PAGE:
PHEVs have much smaller batteries than BEVs, with a correspondingly lower (typically much lower)  range when driving in all-electric mode. Among vehicles currently sold in the U.S., the average range is 21.5 miles. If you exceed that range, your car doesn’t stop; it just switches to the internal combustion engine.

For someone who commutes 10 miles each way or whose driving consists mostly of local errands, a PHEV is a perfect daily driver. It stays in pure electric mode for most trips around town, and you can recharge it in your garage in a few hours or overnight. You can double that commute range if your employer is enlightened enough to offer charging stations where employees can plug in while at work. In theory, if you never go on long road trips, you could get by with one or two trips to the gas station a year.

And for road trips, there’s no such thing as range anxiety, because you’ll be able to use the conventional engine to get from Point A to Point B, stopping at gas stations as required.

It’s not as clean a solution as the BEV, but we calculate that our driving habits will allow us to convert about 80% of our annual miles to pure electric mode, with our charging being accomplished from a solar array that’s also carbon-free. That’s a pretty dramatic shift, even if it’s not quite the zero-emissions strategy we’d really like to see.

The biggest barrier to wider adoption of PHEVs is confusion in the marketplace, because people understandably confuse them with conventional hybrids and don’t realize that they can run in pure electric mode.

PHEVs qualify for a Federal tax credit from the same program as BEVs, although for some models the tax credit is slightly less than what’s offered for a BEV. It still does a good job of equalizing the difference between the higher cost of an electric vehicle and its internal combustion alternative.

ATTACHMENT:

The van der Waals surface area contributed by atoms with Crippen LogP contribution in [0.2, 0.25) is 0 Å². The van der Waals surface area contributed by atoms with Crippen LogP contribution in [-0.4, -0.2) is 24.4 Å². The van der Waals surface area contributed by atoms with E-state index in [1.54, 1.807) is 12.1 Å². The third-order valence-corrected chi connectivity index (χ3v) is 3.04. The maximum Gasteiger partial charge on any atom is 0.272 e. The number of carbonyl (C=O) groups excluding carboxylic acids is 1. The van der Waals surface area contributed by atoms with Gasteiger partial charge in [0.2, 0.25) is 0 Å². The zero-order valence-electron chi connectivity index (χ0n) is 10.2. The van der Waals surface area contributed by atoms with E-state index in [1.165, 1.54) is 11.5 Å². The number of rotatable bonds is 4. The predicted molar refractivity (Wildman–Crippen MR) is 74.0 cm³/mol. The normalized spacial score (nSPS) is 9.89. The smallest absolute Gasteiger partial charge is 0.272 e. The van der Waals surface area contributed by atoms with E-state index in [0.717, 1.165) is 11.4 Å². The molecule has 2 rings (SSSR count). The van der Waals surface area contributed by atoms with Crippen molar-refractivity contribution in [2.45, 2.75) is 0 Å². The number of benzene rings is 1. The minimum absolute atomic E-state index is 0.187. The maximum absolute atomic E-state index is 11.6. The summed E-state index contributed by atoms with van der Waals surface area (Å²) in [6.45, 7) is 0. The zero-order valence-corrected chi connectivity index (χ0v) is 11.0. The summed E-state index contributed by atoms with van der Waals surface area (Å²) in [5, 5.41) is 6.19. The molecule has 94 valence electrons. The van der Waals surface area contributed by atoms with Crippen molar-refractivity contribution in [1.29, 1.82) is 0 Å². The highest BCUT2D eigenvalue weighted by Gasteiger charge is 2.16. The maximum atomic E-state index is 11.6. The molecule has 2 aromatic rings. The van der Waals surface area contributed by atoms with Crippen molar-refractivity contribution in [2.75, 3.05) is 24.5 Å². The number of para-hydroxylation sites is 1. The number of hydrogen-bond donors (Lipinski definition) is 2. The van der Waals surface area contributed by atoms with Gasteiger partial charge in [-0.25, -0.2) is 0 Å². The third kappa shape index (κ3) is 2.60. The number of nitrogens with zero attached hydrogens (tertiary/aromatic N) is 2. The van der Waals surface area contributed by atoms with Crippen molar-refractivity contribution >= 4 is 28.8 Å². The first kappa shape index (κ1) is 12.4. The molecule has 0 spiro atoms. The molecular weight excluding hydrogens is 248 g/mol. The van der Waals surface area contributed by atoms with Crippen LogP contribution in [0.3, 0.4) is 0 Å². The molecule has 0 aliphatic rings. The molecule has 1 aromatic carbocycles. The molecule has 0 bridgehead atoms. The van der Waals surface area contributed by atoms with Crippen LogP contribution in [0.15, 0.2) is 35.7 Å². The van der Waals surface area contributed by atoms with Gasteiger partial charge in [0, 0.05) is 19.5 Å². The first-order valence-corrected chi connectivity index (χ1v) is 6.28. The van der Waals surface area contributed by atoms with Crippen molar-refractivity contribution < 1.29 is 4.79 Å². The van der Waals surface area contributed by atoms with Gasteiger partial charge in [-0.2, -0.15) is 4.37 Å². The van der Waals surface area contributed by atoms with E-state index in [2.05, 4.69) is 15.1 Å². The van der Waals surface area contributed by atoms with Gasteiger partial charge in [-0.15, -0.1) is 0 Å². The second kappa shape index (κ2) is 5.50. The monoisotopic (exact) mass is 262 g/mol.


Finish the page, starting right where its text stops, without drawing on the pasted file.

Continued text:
We narrowed the field to three PHEVs.

2018-honda-clarity-phev1.jpg

2020 Honda Clarity PHEV

Image: Honda

Honda Clarity PHEV (starting price $33,400): In the CNET review of the 2019 model, they called it “humble” with a “weird design.” They’re not wrong. But the 47-mile all-electric range is by far the best in its class and the owners I’ve talked to absolutely love it. The sedan form factor might be a little too small, though, and at 103 hp it’s not quite zippy enough for our needs.

Ford Escape (starting price $33,040): We owned a 2016 Escape for three years and had no complaints about the ride, the interior, or the technology. (Ford’s Sync 3 is the gold standard for touchscreens right now.)  CNET compared it favorably to other SUVs in its class, but noted that it’s not available with all-wheel drive. That’s a dealbreaker for us.

Volvo XC60 T8 (starting price $53,500): That’s a very big jump in price, but it’s also a huge leap in comfort, going from a midrange vehicle to a true luxury car. And when compared to that class, it’s almost a bargain, coming in at least $10,000 below the price of a comparable BMW X5 PHEV. (CNET reviewed the 2020 Polestar engineered model, which starts at $70,145 for the 2021 PHEV and is waaaay out of our price range. But boy, would that one be fun to drive.) With 400 hp, it’s also capable of that breathtaking acceleration that makes electric vehicles so much fun to drive, so this is likely to be our final choice.

The automotive industry is typically slow-moving, with long design cycles. So a lot of the electrification efforts that traditional automakers have been investing in are just now beginning to pay off, and I expect to see a dramatic increase in availability of BEV models over the next three to five years, along with (fingers crossed) some equally big increases in average range and more widely available charging networks.

Given that scenario, it’s likely that this PHEV will be a transitional vehicle for us. In three years, maybe the BEV of our dreams will be available.